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Subject: Re: [boost] LEAF has been refactored, it now has a much simplified error handling interface
From: Emil Dotchevski (emildotchevski_at_[hidden])
Date: 2019-01-29 20:06:38

On Tue, Jan 29, 2019 at 1:36 AM Andrzej Krzemienski via Boost <
boost_at_[hidden]> wrote:
> śr., 16 sty 2019 o 20:51 Emil Dotchevski via Boost <boost_at_[hidden]>
> napisał(a):
> > LEAF is a C++11 error handling library for use in low-latency
> >
> > I'm looking for a Boost Review Manager. Any one of you good people
> > to volunteer? :)
> >
> >
> >
> > Features:
> >
> > -Header-only, no dependencies.
> >
> > - No dynamic memory allocations.
> >
> > - Any error-related object of any movable type is efficiently delivered
> > the correct error handler.
> >
> > - Compatible with std::error_code, errno and any other error code type.
> >
> > - Support for multi-thread programming.
> >
> > - Can be used with or without exception handling.
> >
> Hi Emil,
> In the docs we can see that one of the requirements for result<T> is that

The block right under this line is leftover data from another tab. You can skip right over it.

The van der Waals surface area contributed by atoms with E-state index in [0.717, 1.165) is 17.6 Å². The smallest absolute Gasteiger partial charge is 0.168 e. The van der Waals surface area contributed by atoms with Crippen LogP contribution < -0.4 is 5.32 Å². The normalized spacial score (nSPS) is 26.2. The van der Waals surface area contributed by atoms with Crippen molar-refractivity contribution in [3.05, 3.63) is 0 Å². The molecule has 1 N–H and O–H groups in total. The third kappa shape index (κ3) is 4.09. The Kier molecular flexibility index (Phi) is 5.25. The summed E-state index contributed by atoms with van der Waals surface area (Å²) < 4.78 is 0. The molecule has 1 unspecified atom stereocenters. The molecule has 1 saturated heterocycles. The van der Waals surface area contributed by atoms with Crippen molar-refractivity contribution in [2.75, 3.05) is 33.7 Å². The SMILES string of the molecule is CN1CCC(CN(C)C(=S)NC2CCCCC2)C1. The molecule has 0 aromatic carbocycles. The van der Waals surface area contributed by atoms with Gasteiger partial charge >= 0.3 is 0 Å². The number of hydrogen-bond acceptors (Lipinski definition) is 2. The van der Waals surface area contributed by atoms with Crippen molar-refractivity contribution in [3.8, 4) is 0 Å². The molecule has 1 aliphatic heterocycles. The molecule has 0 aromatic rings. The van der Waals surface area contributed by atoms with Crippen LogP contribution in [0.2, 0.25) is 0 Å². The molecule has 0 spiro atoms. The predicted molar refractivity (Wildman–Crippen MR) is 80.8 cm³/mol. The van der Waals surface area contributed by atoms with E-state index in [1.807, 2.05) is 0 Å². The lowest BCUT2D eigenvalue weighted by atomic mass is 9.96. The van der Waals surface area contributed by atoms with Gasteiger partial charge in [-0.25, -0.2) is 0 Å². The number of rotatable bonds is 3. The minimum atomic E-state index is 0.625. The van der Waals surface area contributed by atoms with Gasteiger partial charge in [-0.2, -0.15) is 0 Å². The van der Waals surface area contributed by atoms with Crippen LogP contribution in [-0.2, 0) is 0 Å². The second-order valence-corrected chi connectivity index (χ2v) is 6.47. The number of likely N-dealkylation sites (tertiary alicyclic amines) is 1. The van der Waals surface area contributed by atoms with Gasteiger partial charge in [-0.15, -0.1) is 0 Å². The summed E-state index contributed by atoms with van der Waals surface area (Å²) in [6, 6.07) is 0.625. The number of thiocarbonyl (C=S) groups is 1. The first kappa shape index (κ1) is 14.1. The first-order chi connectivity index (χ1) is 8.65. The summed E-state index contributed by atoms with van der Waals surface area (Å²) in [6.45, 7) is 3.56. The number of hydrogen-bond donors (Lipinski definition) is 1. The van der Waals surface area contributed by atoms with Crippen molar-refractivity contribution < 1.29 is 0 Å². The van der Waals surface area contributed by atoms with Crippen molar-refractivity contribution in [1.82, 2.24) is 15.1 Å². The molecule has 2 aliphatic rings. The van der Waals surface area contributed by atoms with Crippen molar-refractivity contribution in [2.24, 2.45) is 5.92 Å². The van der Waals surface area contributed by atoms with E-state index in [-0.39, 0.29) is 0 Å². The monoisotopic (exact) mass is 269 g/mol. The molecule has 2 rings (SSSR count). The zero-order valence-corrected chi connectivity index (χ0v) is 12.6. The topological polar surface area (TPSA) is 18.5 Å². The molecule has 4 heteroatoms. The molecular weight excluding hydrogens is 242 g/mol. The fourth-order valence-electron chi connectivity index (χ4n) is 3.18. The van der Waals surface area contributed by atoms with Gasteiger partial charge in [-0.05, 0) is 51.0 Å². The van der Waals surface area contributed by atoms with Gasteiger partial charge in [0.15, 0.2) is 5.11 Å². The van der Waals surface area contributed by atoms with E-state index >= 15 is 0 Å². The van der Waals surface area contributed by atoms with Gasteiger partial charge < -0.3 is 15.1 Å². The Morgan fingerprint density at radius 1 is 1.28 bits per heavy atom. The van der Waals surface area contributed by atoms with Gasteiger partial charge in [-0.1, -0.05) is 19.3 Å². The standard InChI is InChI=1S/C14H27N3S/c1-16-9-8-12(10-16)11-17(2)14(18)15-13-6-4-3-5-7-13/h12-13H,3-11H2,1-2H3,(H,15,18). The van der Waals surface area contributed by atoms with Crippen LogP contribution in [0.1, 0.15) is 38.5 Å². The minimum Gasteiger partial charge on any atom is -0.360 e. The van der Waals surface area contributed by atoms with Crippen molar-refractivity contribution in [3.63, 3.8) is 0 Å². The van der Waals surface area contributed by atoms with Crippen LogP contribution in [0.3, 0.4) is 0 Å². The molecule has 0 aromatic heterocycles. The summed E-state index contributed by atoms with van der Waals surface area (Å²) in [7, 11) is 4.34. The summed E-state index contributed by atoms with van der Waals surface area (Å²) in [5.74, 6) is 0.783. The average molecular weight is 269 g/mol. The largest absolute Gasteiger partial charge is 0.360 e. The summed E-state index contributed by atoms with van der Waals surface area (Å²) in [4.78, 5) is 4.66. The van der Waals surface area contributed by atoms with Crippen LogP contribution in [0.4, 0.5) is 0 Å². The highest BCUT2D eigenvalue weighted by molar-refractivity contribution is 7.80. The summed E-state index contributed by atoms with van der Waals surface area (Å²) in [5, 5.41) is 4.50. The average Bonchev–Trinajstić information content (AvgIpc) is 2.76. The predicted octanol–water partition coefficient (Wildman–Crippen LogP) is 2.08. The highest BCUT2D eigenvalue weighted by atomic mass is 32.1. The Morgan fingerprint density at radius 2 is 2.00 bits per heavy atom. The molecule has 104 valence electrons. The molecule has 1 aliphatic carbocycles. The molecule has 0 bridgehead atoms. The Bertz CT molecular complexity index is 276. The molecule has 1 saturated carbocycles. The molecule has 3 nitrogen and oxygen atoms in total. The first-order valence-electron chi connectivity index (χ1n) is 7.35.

> "T must be movable, and its move constructor may not throw."
> This seems to preclude guard-like types that are not movable to be
> from functions via result<T>. Like std::mutex. When a wrapper type is
> returned by value there is no need to move the internally stored T. At
> in C++17. In principle, a wrapper should not require the wrapped type to
> movable. Types like boost::optional or outcome::result do not have this
> requirement. They provide an "in-place" constructor for this purpose. Is
> possible to lift the requirement in leaf::result?
> Also, the part "move constructor may not throw" is a bit ambiguous. It
> could mean:
> 1. The program will not compile unless T's move constructor is annotated
> `noexcept` or `throw()`.
> 2. If a move constructor of T is invoked and it ends by throwing an
> exception the behavior of the program is undefined.
> IOW, can I pass types potentially throwing from move constructors (like
> std::list<int>) at my own risk or is it statically prevented?
> Regards,
> &rzej;

Thank you for looking into this. You're right, the documentation is
imprecise. The answer is that leaf::result<T> is a variant<T, int,
std::shared_ptr<>>, so the restrictions on move/copy etc are restricted
only by T (LEAF is exception-safe).

I should also add that in its current iteration (that hasn't yet made it to
master), LEAF can work with 3rd-party result types, and in addition is able
to transport the error associations (e.g. the int) in a std::error_code.
This brings interoperability to a whole new level: if you have a 3rd-party
API able to report a std::error_code in case of errors, LEAF can propagate
any number of error objects through that API.

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